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de Vries, Frans

The B.E. Journal of Economic Analysis & Policy

Editor-in-Chief: Jürges, Hendrik / Ludwig, Sandra

Ed. by Auriol , Emmanuelle / Brunner, Johann / Fleck, Robert / Mendola, Mariapia / Requate, Till / Zulehner, Christine / Schirle, Tammy


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Online
ISSN
1935-1682
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Regulating NOx and SO2 Emissions in Atlanta

Nicholas Muller1 / Daniel Tong2 / Robert Mendelsohn3

1Middlebury College,

2U.S. Environmental Protection Agency,

3Yale University,

Citation Information: The B.E. Journal of Economic Analysis & Policy. Volume 9, Issue 2, ISSN (Online) 1935-1682, DOI: 10.2202/1935-1682.1954, March 2009

Publication History

Published Online:
2009-03-30

Abstract

Through a series of experiments, we measure the marginal damage of emissions near Atlanta using a sophisticated integrated assessment model. The marginal damages of sulfur dioxide (SO2) are driven by proximity to downtown Atlanta; emissions produced closer to the city lead to higher exposures and therefore damages.The spatial pattern in damages from nitrogen oxide (NOx) emissions are more complex because of the powerful role of atmospheric chemistry. NOx emissions from ground-level sources in downtown Atlanta reduce aggregate exposures to both the tropospheric ozone as well as small particulates. In contrast, NOx discharges in suburban or rural areas lead to higher exposures and damages from both pollutants. These findings raise questions about the current policy of treating all NOx and SOx emissions as though they are alike.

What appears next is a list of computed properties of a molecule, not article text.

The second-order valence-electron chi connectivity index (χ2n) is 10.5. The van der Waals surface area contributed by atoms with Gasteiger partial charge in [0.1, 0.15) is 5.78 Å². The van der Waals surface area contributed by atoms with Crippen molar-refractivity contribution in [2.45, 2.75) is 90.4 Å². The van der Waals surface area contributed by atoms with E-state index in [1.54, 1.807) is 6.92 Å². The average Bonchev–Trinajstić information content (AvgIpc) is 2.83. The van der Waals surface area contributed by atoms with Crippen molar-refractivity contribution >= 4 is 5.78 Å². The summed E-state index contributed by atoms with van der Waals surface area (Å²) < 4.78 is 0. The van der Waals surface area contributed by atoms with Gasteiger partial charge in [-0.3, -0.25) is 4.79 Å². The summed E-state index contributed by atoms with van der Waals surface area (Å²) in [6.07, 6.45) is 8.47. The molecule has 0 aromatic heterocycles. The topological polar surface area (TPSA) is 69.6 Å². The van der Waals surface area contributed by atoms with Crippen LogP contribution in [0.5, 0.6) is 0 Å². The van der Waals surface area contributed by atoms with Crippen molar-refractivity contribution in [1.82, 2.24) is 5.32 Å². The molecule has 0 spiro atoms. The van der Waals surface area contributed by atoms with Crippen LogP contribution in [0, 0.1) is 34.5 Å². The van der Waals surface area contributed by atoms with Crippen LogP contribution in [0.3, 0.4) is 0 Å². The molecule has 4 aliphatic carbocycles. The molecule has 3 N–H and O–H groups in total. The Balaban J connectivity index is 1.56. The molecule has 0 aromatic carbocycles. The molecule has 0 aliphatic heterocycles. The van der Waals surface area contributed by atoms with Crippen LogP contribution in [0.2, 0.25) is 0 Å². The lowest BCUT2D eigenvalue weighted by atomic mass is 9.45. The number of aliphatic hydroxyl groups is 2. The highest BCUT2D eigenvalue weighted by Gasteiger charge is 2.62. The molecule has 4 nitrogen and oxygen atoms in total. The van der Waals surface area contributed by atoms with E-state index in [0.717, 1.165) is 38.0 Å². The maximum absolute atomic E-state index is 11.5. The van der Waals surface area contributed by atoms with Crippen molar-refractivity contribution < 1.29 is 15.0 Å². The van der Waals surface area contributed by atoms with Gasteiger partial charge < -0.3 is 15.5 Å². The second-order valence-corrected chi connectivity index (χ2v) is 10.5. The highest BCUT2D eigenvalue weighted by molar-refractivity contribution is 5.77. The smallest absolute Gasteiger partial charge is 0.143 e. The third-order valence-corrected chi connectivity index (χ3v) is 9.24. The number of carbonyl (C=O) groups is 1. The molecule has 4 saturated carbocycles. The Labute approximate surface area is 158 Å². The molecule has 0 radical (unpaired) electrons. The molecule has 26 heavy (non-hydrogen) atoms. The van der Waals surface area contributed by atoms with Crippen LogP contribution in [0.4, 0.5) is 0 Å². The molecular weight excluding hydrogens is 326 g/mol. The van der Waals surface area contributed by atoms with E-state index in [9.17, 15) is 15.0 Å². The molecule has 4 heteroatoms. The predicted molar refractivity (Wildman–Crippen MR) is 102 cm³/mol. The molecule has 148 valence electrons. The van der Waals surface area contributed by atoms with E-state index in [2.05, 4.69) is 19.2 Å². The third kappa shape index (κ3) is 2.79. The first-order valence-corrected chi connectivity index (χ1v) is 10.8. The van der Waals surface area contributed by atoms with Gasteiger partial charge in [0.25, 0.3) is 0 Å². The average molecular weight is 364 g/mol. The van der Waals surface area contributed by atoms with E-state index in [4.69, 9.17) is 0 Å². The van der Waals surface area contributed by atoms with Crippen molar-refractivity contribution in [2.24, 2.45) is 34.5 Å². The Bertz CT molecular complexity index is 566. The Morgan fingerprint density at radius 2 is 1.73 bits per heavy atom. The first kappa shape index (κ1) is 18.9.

Keywords: pollution; regulation; valuation; integrated assessment

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[1]
Lucas W. Davis and Erich Muehlegger
The RAND Journal of Economics, 2010, Volume 41, Number 4, Page 791

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